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Doubling the spending power

Savvy shoppers know they can find bargains at local farmers markets by purchasing what’s abundant and in season directly from producers. But through a new initiative called MarketMatch, people who use the Supplemental Nutrition Assistance Program – the government assistance program commonly called food stamps – can get much more from their purchases at the three weekly Crescent City Farmers Markets.

With funding from the Greater New Orleans Foundation, MarketMatch essentially doubles the money available to SNAP recipients when they shop at these markets, up to $25. For instance, when someone expends $10 of the funds stored on a SNAP payment card at the farmers market, the shopper will be issued $20 worth of tokens to buy food from market vendors. It is a limited-time program that expires once all matching funds are spent.

“This isn’t an endless giveaway; it’s an incentive and it rewards people for taking a risk and doing something that might be different for them, like coming to a different area to shop, shopping for food outdoors, buying different kinds of food than maybe they’re used to,” says Richard McCarthy, executive director of MarketUmbrella.org, the parent organization for CCFM.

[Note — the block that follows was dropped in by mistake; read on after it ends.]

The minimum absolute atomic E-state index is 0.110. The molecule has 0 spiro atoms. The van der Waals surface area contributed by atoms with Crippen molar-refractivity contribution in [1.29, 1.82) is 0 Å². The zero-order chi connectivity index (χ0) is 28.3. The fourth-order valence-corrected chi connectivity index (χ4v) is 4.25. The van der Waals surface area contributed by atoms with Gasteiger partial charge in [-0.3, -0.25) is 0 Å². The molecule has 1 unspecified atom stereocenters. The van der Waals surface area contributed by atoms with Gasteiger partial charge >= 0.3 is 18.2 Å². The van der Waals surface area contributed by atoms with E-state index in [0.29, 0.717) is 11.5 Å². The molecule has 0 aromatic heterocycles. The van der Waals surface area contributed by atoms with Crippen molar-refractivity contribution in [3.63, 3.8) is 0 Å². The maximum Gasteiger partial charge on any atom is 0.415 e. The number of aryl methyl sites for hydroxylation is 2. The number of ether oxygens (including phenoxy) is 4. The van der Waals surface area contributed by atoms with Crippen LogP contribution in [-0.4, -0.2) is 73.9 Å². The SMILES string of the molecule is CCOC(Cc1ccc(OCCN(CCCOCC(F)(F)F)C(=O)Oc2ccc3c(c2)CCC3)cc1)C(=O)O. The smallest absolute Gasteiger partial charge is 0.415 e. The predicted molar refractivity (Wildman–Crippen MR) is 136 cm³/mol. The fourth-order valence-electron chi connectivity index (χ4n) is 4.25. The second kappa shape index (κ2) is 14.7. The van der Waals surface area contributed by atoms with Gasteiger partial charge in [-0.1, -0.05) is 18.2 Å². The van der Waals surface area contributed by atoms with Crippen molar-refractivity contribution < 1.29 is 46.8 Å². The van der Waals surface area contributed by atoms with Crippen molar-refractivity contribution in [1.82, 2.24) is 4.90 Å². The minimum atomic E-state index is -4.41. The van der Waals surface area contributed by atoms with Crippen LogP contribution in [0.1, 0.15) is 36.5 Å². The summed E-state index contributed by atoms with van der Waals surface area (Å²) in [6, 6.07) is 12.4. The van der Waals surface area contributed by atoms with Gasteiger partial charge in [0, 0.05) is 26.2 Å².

MarketMatch is the latest effort by CCFM to introduce the farmers market experience to a broader range of residents. When the government converted food stamps to plastic payment cards in the 1990s, the CCFM pioneered an innovative system to allow farm vendors to accept the cards. Market staff simply swipe shoppers’ cards then issue wooden tokens that shoppers can redeem with vendors, while vendors later collect cash from the market in return. The same process allows any shopper to use credit and debit cards at the market. But technical issues weren’t the only hurdles CCFM faced to increase SNAP use at its markets.

“We had to overcome the idea that the farmers market is not for food stamp shoppers,” says McCarthy. “So our message, through outreach in the neighborhoods and through social service agencies, was ‘come join our community. You can stretch your dollar here and reconnect with the food you eat.’”

By introducing new shoppers to the market, the program also supports rural farmers around the region, which addresses another goal of CCFM.

“The market is always about building regional citizenship, and this is a way people can see that idea in action,” McCarthy says.

For details about CCFM, visit www.marketumbrella.org.


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